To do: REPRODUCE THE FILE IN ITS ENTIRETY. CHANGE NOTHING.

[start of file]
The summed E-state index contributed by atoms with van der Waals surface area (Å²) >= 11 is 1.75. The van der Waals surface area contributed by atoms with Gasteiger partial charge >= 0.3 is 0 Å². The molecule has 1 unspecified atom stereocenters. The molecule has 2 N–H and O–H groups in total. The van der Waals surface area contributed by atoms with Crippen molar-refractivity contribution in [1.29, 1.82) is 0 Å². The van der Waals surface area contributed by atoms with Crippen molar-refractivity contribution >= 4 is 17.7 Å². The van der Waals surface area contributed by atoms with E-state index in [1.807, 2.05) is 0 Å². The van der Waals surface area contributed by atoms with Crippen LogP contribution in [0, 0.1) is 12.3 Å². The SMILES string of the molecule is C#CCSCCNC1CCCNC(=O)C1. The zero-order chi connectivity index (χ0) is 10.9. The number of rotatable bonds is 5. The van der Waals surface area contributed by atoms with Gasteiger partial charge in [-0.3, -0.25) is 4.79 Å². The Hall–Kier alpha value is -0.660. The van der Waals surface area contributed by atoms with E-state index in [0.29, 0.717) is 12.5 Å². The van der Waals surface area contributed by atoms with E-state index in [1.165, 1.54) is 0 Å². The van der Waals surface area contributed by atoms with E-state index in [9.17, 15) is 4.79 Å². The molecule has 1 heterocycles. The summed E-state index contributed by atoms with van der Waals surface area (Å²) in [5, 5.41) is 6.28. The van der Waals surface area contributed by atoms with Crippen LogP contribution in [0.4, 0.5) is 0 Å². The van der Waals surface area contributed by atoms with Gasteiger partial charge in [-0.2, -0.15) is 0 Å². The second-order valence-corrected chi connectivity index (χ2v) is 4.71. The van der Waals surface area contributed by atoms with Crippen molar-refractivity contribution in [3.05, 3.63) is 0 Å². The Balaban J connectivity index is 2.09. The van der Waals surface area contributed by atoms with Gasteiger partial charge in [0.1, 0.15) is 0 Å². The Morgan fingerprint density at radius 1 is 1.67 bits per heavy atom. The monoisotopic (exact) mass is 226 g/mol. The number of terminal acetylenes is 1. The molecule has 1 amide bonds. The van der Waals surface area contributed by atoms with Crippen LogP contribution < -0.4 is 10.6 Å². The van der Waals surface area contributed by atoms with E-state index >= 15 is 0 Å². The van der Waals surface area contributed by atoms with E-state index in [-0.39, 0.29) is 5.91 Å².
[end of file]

The summed E-state index contributed by atoms with van der Waals surface area (Å²) >= 11 is 1.75. The van der Waals surface area contributed by atoms with Gasteiger partial charge >= 0.3 is 0 Å². The molecule has 1 unspecified atom stereocenters. The molecule has 2 N–H and O–H groups in total. The van der Waals surface area contributed by atoms with Crippen molar-refractivity contribution in [1.29, 1.82) is 0 Å². The van der Waals surface area contributed by atoms with Crippen molar-refractivity contribution >= 4 is 17.7 Å². The van der Waals surface area contributed by atoms with E-state index in [1.807, 2.05) is 0 Å². The van der Waals surface area contributed by atoms with Crippen LogP contribution in [0, 0.1) is 12.3 Å². The SMILES string of the molecule is C#CCSCCNC1CCCNC(=O)C1. The zero-order chi connectivity index (χ0) is 10.9. The number of rotatable bonds is 5. The van der Waals surface area contributed by atoms with Gasteiger partial charge in [-0.3, -0.25) is 4.79 Å². The Hall–Kier alpha value is -0.660. The van der Waals surface area contributed by atoms with E-state index in [0.29, 0.717) is 12.5 Å². The van der Waals surface area contributed by atoms with E-state index in [1.165, 1.54) is 0 Å². The van der Waals surface area contributed by atoms with E-state index in [9.17, 15) is 4.79 Å². The molecule has 1 heterocycles. The summed E-state index contributed by atoms with van der Waals surface area (Å²) in [5, 5.41) is 6.28. The van der Waals surface area contributed by atoms with Crippen LogP contribution in [0.4, 0.5) is 0 Å². The van der Waals surface area contributed by atoms with Gasteiger partial charge in [-0.2, -0.15) is 0 Å². The second-order valence-corrected chi connectivity index (χ2v) is 4.71. The van der Waals surface area contributed by atoms with Crippen molar-refractivity contribution in [3.05, 3.63) is 0 Å². The Balaban J connectivity index is 2.09. The van der Waals surface area contributed by atoms with Gasteiger partial charge in [0.1, 0.15) is 0 Å². The Morgan fingerprint density at radius 1 is 1.67 bits per heavy atom. The monoisotopic (exact) mass is 226 g/mol. The number of terminal acetylenes is 1. The molecule has 1 amide bonds. The van der Waals surface area contributed by atoms with Crippen LogP contribution < -0.4 is 10.6 Å². The van der Waals surface area contributed by atoms with E-state index >= 15 is 0 Å². The van der Waals surface area contributed by atoms with E-state index in [-0.39, 0.29) is 5.91 Å².